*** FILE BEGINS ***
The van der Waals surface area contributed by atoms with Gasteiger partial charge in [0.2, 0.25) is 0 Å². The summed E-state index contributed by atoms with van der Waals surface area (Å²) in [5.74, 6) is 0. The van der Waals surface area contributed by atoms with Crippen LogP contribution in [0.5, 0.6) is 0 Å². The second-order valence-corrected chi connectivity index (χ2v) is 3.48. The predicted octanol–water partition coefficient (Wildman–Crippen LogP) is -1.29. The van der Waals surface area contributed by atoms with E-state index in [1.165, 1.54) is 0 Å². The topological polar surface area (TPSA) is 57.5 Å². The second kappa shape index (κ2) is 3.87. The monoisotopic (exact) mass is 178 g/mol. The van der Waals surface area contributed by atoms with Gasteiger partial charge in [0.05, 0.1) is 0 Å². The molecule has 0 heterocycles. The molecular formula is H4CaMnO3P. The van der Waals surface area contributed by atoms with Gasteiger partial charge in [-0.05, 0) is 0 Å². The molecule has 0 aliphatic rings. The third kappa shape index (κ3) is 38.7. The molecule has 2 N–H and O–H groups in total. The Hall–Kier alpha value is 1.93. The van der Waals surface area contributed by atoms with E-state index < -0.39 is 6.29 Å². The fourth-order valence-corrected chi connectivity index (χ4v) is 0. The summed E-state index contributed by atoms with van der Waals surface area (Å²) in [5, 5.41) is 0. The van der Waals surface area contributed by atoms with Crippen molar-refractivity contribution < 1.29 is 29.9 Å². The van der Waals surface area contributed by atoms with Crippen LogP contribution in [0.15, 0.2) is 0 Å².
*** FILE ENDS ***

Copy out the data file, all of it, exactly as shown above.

The van der Waals surface area contributed by atoms with Gasteiger partial charge in [0.2, 0.25) is 0 Å². The summed E-state index contributed by atoms with van der Waals surface area (Å²) in [5.74, 6) is 0. The van der Waals surface area contributed by atoms with Crippen LogP contribution in [0.5, 0.6) is 0 Å². The second-order valence-corrected chi connectivity index (χ2v) is 3.48. The predicted octanol–water partition coefficient (Wildman–Crippen LogP) is -1.29. The van der Waals surface area contributed by atoms with E-state index in [1.165, 1.54) is 0 Å². The topological polar surface area (TPSA) is 57.5 Å². The second kappa shape index (κ2) is 3.87. The monoisotopic (exact) mass is 178 g/mol. The van der Waals surface area contributed by atoms with Gasteiger partial charge in [0.05, 0.1) is 0 Å². The molecule has 0 heterocycles. The molecular formula is H4CaMnO3P. The van der Waals surface area contributed by atoms with Gasteiger partial charge in [-0.05, 0) is 0 Å². The molecule has 0 aliphatic rings. The third kappa shape index (κ3) is 38.7. The molecule has 2 N–H and O–H groups in total. The Hall–Kier alpha value is 1.93. The van der Waals surface area contributed by atoms with E-state index < -0.39 is 6.29 Å². The fourth-order valence-corrected chi connectivity index (χ4v) is 0. The summed E-state index contributed by atoms with van der Waals surface area (Å²) in [5, 5.41) is 0. The van der Waals surface area contributed by atoms with Crippen molar-refractivity contribution < 1.29 is 29.9 Å². The van der Waals surface area contributed by atoms with Crippen LogP contribution in [0.15, 0.2) is 0 Å².